“I might look like a macho man, but I’m not”
The Grammy Award-winning jazzman has gone from playing American football to singing about vulnerable men
The first thing you notice about Gregory Porter is his sizeable frame. At 6ft in with broad shoulders, he looks more like an NFL linebacker than a jazz singer, which seemed a more likely career during his college days. Then there’s the hat, a trademark peaked cap with earflaps that complements his ever-present smile. But the 43-year-old’s most valuable asset is his singing voice, a rich baritone that defies his genre, winning him legions of fans worldwide and helping him sell out auditoria that usually play host to established pop acts. The Californian crooner took time out of his globetrotting tour schedule to talk about Miley Cyrus, the Civil Rights Movement and his new adrenalin fix.
THE RED BULLETIN: You’ve been heralded as the next big breakout star in jazz. But you started out as an American football player.
GREGORY PORTER: I was the outside linebacker for the San Diego Aztecs college team.
Why did you give up the sport just before taking the plunge into the NFL?
Because my right shoulder was screwed from tackling, which I had to do even when I was in pain. It was the same type of impact for years. When I was 22, a doctor told me, ‘Gregory, you’ll never play football again.’ That devastated me. I was meant to be a sportsman. There went my whole dream, ruined in a few minutes.
How did you deal with that?
Through music. Ever since I was small, I’d grown up with my mother’s gospel songs. She was a minister. After that injury, singing became my therapy. I thought, ‘OK, your career as a football player is over. So you’ll stand on the field right before the game and sing the national anthem.’
People don’t expect to see a former linebacker singing the national anthem. How did they react?
People came up to me after the game and told me they had goosebumps. Some people even cried because they were so moved by my voice.
Your debut album, “Water”, came out 17 years later and went on to receive a Grammy nomination. Why the wait?
I just didn’t give it any thought. I didn’t perform in clubs. For two years I sang as part of the ensembles on Broadway. That’s how I got by.
Why did you choose jazz?
Because it asks life’s big questions. Where are we from? Why are we here? Why is there injustice in the world? Songs like Mississippi Goddam by Nina Simone contributed just as much to equal rights for black people as the Civil Rights Movement. Jazz is a spirited protest.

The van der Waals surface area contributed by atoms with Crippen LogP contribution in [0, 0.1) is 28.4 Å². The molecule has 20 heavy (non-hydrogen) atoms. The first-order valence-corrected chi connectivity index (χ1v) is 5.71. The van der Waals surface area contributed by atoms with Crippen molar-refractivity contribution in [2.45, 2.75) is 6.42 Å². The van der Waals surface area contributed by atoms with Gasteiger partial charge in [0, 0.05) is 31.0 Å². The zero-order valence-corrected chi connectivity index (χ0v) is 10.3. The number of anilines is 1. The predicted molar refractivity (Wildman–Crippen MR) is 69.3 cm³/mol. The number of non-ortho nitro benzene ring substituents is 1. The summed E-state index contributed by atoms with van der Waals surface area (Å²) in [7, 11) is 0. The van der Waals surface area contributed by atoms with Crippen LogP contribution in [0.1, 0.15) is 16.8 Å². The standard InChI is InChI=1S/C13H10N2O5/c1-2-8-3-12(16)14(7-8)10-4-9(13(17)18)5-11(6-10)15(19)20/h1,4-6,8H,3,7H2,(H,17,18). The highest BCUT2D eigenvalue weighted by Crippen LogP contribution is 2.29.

What’s your opinion of modern pop music?
I think every type of music has its purpose. Even mainstream pop. Take that girl who’s always showing her ass…
Yes. That’s the entertainment industry. And if I’m on the dancefloor, I want to be entertained, too. But if that’s all there is, we have a problem.
Where is the Grammy Award for Best Jazz Vocal Album you won last year for your most recent LP, “Liquid Spirit”?
It’s on a shelf in my apartment in Brooklyn. I didn’t unpack it for months after moving in. The case looked so smart.
You wrote most of the songs on your album. They cover everything from nursing an injured bird back to health to love gone wrong.
I might look like a macho man, but I’m not. I also sing about how vulnerable men can be. Songs have got to be true. That’s all that matters.
So which song tells the truth about the real you?
Real Good Hands from the “Be Good” album. It’s about asking your future father-in-law for his daughter’s hand in marriage. I’ve been through that. I was nervous and it took me three days to come up with a strategy. And then I said what would later become a line in the song: “Papa… don’t forget that one day you was in my shoes.”
Did it work?
I’m happily married.
And what about your football career? Don’t you miss the adrenalin, the pain?
No. My right shoulder still hurts. My son gives me all the adrenalin I need. He’s two years old and he already wants to play football. I’m having to learn how to throw with my left hand.